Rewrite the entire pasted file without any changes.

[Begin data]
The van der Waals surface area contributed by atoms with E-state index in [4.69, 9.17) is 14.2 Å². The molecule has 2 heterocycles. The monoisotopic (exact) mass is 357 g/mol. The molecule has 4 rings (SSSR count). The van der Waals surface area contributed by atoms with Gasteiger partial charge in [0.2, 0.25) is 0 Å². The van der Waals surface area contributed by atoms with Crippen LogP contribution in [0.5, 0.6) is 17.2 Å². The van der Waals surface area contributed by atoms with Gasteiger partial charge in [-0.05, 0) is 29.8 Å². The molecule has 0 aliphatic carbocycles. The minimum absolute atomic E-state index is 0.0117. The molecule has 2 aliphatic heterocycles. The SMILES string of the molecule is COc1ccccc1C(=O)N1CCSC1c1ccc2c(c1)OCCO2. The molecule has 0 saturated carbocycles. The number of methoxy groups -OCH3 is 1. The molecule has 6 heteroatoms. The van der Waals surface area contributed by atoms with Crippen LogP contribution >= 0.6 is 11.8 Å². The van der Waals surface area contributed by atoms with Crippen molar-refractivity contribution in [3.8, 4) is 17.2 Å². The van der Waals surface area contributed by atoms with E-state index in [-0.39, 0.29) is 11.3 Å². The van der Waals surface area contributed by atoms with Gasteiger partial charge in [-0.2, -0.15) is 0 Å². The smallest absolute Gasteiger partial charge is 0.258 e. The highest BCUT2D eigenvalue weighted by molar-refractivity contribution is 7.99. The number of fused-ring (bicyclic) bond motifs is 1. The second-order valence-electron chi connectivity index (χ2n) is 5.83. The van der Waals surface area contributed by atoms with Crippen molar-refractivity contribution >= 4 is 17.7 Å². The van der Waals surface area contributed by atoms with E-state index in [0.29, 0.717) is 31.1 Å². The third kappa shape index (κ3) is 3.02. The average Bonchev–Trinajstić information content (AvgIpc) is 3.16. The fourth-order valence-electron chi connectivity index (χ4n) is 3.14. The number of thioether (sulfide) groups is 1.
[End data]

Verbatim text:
The van der Waals surface area contributed by atoms with E-state index in [4.69, 9.17) is 14.2 Å². The molecule has 2 heterocycles. The monoisotopic (exact) mass is 357 g/mol. The molecule has 4 rings (SSSR count). The van der Waals surface area contributed by atoms with Gasteiger partial charge in [0.2, 0.25) is 0 Å². The van der Waals surface area contributed by atoms with Crippen LogP contribution in [0.5, 0.6) is 17.2 Å². The van der Waals surface area contributed by atoms with Gasteiger partial charge in [-0.05, 0) is 29.8 Å². The molecule has 0 aliphatic carbocycles. The minimum absolute atomic E-state index is 0.0117. The molecule has 2 aliphatic heterocycles. The SMILES string of the molecule is COc1ccccc1C(=O)N1CCSC1c1ccc2c(c1)OCCO2. The molecule has 0 saturated carbocycles. The number of methoxy groups -OCH3 is 1. The molecule has 6 heteroatoms. The van der Waals surface area contributed by atoms with Crippen LogP contribution >= 0.6 is 11.8 Å². The van der Waals surface area contributed by atoms with Crippen molar-refractivity contribution in [3.8, 4) is 17.2 Å². The van der Waals surface area contributed by atoms with E-state index in [-0.39, 0.29) is 11.3 Å². The van der Waals surface area contributed by atoms with Gasteiger partial charge in [-0.2, -0.15) is 0 Å². The smallest absolute Gasteiger partial charge is 0.258 e. The highest BCUT2D eigenvalue weighted by molar-refractivity contribution is 7.99. The number of fused-ring (bicyclic) bond motifs is 1. The second-order valence-electron chi connectivity index (χ2n) is 5.83. The van der Waals surface area contributed by atoms with Crippen molar-refractivity contribution >= 4 is 17.7 Å². The van der Waals surface area contributed by atoms with E-state index in [0.29, 0.717) is 31.1 Å². The third kappa shape index (κ3) is 3.02. The average Bonchev–Trinajstić information content (AvgIpc) is 3.16. The fourth-order valence-electron chi connectivity index (χ4n) is 3.14. The number of thioether (sulfide) groups is 1.